I have been going through significant transitions lately, like most everyone I know. Change happens in all of our lives; it’s natural and necessary. But it’s uncomfortable, too. People are uneasy with the unknown and the unknown is a big part of transition — times where there are changes in a job, a relationship, a home, or the death of a loved one.
Transition is how we got to where we are today.
The more we embrace these phases instead of rushing through them (or doing our best to run from them), the more we can experience them with grace and move through them with ease.
It is vitally important to give ourselves room to breathe, room and space to feel what is needed for the next step and to discern what it is we really want. We may need physical space from others. We may need emotional space. No one else can give this to us: it is ours to claim. Whatever it is that you need, offer this gift to yourself and take time to listen to the subtle, intuitive messages from your everyday life, which can guide you along the way.
Some myths about transitions
- One myth is that being in transition is an idle state, a time where nothing significant is happening. This is far from the truth. Indeed, we are often more inward, need more quiet, time to think and process. But it takes a lot of energy to be in transition. Your mind is likely hard at work envisioning what’s possible in the new ways ahead. And your heart and emotions are probably getting a workout as well.
- Another myth is that the discomfort of being in transition will go on forever, that it will be insurmountable. The truth is that as we move through transitions and take them one step followed by the next, we eventually find our way.
I have learned from my own experience that when we allow ourselves to feel the full spectrum of feelings, we are less likely to carry unresolved emotions further into life. I recently read an excerpt on this from intuitive coach, Jennifer Hornburg, about grieving our losses in order to fully let go.
“Transitions can be difficult. Closing doors is not always easy. We rarely give ourselves permission to grieve what we’re leaving behind because we are so determined to stay focused on the positive. Remember to honor the hard choices you have made to move on.”
Sometimes periods of transition can seem quite chaotic, especially at the beginning of the loss or change. Our lives may feel out of control as we navigate our days with little feedback or consolation from familiar forms of stability. Remember that the chaos will eventually shift as elements reorganize and become more manageable.
Transition often causes a shift, or temporary instability, in our sense of identity. Having a stable sense of identity can place us solidly in society. For most of us, our job or relationship status is central to our self-definition. When we meet people, we are often asked what kind of work we do. We may be asked if we’re married or have children. The societal norm is to have those key areas figured out. But what about those of us in transition with our job title, relationship, or living situation temporarily undefined? We can suffer low self-esteem, a lack of confidence, and sometimes depression. For that period of time we forget our sense of self, our gifts, and our purpose.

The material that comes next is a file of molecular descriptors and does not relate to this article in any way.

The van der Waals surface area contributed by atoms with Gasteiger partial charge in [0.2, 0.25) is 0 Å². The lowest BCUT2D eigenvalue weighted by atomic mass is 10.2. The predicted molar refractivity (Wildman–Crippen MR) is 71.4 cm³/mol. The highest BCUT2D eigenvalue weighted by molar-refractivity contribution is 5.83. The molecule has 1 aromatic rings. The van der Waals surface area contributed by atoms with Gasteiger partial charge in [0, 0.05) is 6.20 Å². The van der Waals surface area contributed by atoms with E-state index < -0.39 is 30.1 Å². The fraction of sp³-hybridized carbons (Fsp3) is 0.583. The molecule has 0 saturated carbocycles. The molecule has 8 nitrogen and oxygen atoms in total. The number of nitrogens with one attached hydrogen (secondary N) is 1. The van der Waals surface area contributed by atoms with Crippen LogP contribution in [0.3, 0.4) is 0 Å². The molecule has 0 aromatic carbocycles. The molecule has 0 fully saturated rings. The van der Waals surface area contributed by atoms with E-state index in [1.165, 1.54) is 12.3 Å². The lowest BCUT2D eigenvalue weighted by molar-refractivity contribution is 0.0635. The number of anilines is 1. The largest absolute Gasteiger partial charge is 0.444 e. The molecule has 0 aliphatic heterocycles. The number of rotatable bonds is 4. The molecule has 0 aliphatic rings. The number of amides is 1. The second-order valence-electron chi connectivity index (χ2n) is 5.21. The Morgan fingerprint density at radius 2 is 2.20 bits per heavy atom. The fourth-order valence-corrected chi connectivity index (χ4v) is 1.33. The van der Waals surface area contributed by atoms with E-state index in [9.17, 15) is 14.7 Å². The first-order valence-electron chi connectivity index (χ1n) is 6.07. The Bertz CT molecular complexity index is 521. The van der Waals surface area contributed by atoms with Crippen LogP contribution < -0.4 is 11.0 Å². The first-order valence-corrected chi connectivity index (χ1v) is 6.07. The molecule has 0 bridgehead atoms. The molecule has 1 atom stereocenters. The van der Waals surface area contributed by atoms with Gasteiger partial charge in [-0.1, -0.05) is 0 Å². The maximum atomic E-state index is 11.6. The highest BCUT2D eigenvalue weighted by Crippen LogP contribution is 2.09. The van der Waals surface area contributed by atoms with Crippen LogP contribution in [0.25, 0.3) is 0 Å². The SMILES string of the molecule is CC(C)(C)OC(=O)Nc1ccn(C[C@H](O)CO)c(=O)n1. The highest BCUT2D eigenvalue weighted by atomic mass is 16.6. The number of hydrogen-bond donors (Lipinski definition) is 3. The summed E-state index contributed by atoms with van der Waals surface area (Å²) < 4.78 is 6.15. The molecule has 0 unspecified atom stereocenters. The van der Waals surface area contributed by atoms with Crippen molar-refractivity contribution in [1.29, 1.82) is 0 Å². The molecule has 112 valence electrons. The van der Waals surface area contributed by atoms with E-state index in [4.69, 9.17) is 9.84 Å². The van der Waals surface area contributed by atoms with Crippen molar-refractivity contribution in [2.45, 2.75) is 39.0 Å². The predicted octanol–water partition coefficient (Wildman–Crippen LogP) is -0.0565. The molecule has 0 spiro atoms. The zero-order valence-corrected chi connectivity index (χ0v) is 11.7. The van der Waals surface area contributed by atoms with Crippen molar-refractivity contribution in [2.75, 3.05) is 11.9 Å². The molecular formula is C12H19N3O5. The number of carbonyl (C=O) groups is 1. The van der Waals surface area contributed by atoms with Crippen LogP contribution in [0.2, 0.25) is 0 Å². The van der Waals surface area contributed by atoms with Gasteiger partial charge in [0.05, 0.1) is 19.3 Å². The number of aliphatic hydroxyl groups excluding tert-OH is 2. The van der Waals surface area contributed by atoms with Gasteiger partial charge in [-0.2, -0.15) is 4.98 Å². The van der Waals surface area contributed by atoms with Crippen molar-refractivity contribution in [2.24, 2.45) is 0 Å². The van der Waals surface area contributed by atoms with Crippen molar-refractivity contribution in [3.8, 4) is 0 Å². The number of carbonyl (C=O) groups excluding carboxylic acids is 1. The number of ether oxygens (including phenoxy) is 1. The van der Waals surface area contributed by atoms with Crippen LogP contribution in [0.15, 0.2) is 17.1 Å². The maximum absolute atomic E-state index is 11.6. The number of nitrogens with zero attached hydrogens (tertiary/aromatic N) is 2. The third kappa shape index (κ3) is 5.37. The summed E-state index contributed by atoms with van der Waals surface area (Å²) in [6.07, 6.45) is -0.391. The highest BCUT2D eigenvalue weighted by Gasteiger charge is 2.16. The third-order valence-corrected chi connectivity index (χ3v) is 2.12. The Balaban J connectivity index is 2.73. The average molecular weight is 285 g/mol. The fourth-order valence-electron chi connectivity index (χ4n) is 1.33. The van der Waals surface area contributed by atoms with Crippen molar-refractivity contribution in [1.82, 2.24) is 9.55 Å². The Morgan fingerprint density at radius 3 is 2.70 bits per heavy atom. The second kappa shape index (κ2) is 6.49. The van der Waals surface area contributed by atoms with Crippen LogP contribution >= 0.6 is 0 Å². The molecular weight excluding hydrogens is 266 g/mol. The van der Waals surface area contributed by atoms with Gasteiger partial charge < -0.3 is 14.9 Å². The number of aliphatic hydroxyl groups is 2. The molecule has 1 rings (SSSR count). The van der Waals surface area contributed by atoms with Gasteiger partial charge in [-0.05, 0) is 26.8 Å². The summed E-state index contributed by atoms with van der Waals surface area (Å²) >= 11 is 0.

Tips for moving through transitions with grace:
- Stay as present as possible. When you are present, you feel everything and don’t miss the gifts available along the way.
- Be honest with yourself. Strengthen your relationship with yourself. You can ask: What lessons am I learning? What messages am I getting that I need to receive? See what transition is teaching you – you might look back at this time and find yourself grateful for the many hidden blessings and gifts.
- Practice sitting each day. Whether in meditation or simply sitting somewhere in nature, consciously breathe and value your true essence, that which you are at the core. You are a vibrant being on a soul journey. Grounding yourself in this way can put you in tune with what is most important, and from there you can intuit what’s needed next.
- Ask for help. We can always benefit by receiving external support, and during times of change we tend to need more support than usual. Asking for help is not always easy, but I highly recommend getting the assistance you need, whether it is from a friend, a life coach or therapist, or a mentor. It can make all the difference.
Above all, take the time you need for your transition. Don’t rush through it. Let the unknown be a fertile period. You have a special opportunity to learn and grow, to transform from one way into another. Who knows when you’ll have another chance to deeply pause and truly envision what’s next with such grace?
Patricia London recently presented on this topic during her Inner Renewal Saturday program at Wholistic Life Renewal in Sebastopol. Call 707.477.8231 to arrange for a one-hour free consultation.